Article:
Wild Oats

By Philip Larkin 1922–1985 Philip Larkin
About twenty years ago
Two girls came in where I worked—
A bosomy English rose
And her friend in specs I could talk to.   
Faces in those days sparked
The whole shooting-match off, and I doubt   
If ever one had like hers:
But it was the friend I took out,

And in seven years after that   
Wrote over four hundred letters,   
Gave a ten-guinea ring
I got back in the end, and met   
At numerous cathedral cities   
Unknown to the clergy. I believe
I met beautiful twice. She was trying   
Both times (so I thought) not to laugh.

Parting, after about five
Rehearsals, was an agreement   
That I was too selfish, withdrawn,   
And easily bored to love.
Well, useful to get that learnt.   
In my wallet are still two snaps
Of bosomy rose with fur gloves on.   
Unlucky charms, perhaps.

Philip Larkin, “Wild Oats” from Collected Poems. Used by permission of The Society of Authors as the Literary Representative of the Estate of Philip Larkin.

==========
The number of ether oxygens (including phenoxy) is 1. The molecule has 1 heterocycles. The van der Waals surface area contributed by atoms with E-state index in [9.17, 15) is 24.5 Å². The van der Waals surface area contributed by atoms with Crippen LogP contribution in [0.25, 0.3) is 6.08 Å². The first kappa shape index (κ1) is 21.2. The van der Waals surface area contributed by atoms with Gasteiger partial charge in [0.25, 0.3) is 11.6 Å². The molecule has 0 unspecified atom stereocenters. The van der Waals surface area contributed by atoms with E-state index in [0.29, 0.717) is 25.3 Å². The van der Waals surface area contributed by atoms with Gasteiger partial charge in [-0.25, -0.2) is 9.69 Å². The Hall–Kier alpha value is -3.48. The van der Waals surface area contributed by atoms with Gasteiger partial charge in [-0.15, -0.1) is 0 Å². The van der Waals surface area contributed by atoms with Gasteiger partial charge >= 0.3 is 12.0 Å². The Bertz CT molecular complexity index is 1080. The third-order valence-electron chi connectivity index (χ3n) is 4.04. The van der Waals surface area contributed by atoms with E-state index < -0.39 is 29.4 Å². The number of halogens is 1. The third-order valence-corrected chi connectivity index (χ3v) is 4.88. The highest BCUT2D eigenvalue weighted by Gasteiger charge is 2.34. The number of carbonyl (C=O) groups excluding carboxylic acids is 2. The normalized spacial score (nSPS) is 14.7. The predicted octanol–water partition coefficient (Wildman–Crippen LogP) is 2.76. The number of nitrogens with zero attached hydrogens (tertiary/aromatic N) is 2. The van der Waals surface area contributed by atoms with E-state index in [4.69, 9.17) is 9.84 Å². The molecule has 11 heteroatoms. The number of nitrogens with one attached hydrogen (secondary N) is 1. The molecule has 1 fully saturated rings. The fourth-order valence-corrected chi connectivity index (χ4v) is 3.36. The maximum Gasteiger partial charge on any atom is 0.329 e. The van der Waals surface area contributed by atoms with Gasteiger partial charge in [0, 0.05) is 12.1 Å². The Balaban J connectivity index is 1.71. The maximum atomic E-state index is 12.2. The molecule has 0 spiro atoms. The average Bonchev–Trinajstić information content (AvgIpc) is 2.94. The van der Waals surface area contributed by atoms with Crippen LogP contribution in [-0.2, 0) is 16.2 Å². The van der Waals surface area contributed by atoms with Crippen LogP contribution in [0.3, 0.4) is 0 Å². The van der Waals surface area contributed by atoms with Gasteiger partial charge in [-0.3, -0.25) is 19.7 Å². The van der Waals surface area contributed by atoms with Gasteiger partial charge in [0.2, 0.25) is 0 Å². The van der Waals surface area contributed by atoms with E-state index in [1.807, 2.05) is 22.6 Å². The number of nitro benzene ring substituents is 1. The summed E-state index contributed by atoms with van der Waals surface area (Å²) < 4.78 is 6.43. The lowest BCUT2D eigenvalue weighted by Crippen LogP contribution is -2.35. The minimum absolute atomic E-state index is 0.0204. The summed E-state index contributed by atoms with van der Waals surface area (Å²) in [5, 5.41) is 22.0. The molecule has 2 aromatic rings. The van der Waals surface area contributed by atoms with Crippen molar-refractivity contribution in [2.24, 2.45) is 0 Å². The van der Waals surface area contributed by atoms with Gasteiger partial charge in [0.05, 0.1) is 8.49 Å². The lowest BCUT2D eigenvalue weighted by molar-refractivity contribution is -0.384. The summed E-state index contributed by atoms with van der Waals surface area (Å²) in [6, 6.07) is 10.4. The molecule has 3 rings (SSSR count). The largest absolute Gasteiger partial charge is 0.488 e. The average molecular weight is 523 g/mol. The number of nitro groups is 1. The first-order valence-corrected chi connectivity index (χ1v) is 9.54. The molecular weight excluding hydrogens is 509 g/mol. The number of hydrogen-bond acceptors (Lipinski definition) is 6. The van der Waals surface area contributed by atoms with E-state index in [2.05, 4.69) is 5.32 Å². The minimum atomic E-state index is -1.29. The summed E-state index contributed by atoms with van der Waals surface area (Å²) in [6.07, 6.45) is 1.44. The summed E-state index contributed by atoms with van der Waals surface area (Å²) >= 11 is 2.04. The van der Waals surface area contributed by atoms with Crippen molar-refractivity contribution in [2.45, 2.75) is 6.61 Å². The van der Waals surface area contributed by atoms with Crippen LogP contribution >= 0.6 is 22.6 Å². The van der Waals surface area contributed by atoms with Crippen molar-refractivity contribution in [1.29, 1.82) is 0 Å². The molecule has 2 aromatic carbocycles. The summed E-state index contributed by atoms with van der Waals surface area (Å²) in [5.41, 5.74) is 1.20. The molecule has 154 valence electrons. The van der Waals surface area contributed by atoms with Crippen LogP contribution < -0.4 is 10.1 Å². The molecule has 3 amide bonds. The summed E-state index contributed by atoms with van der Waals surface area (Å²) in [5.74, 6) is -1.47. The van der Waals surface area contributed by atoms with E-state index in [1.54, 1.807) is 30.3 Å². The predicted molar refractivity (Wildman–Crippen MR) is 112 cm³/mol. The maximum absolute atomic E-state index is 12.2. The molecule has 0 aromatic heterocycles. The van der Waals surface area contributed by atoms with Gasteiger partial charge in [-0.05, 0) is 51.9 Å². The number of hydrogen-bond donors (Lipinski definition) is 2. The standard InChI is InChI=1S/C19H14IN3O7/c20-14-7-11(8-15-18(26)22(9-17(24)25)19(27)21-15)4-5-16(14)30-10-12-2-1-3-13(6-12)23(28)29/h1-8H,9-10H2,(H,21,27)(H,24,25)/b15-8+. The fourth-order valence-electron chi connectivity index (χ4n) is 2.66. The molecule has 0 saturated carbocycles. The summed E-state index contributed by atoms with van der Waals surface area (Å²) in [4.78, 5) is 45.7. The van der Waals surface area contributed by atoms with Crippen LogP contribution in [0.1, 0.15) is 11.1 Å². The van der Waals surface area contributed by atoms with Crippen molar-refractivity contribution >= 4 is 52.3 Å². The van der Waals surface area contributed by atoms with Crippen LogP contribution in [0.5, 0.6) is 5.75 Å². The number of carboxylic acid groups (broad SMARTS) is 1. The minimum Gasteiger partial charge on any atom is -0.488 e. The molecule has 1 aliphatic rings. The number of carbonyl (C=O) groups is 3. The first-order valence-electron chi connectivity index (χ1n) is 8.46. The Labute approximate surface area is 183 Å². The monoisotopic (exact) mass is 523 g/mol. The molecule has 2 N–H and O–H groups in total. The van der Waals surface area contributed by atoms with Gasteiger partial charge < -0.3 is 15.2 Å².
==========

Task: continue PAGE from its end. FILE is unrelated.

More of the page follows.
Source: Collected Poems (Farrar Straus and Giroux, 2001)

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Poet Philip Larkin 1922–1985


Subjects Living, Disappointment & Failure, Love, Relationships, Men & Women, Realistic & Complicated

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 Philip  Larkin


Philip Larkin, an eminent writer in postwar England, was a national favorite poet who was commonly referred to as "England's other Poet Laureate" until his death in 1985. Indeed, when the position of laureate became vacant in 1984, many poets and critics favored Larkin's appointment, but the shy, provincial author preferred to avoid the limelight. An "artist of the first rank" in the words of Southern Review contributor John . . .

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SUBJECT Living, Disappointment & Failure, Love, Relationships, Men & Women, Realistic & Complicated


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Originally appeared in Poetry magazine.

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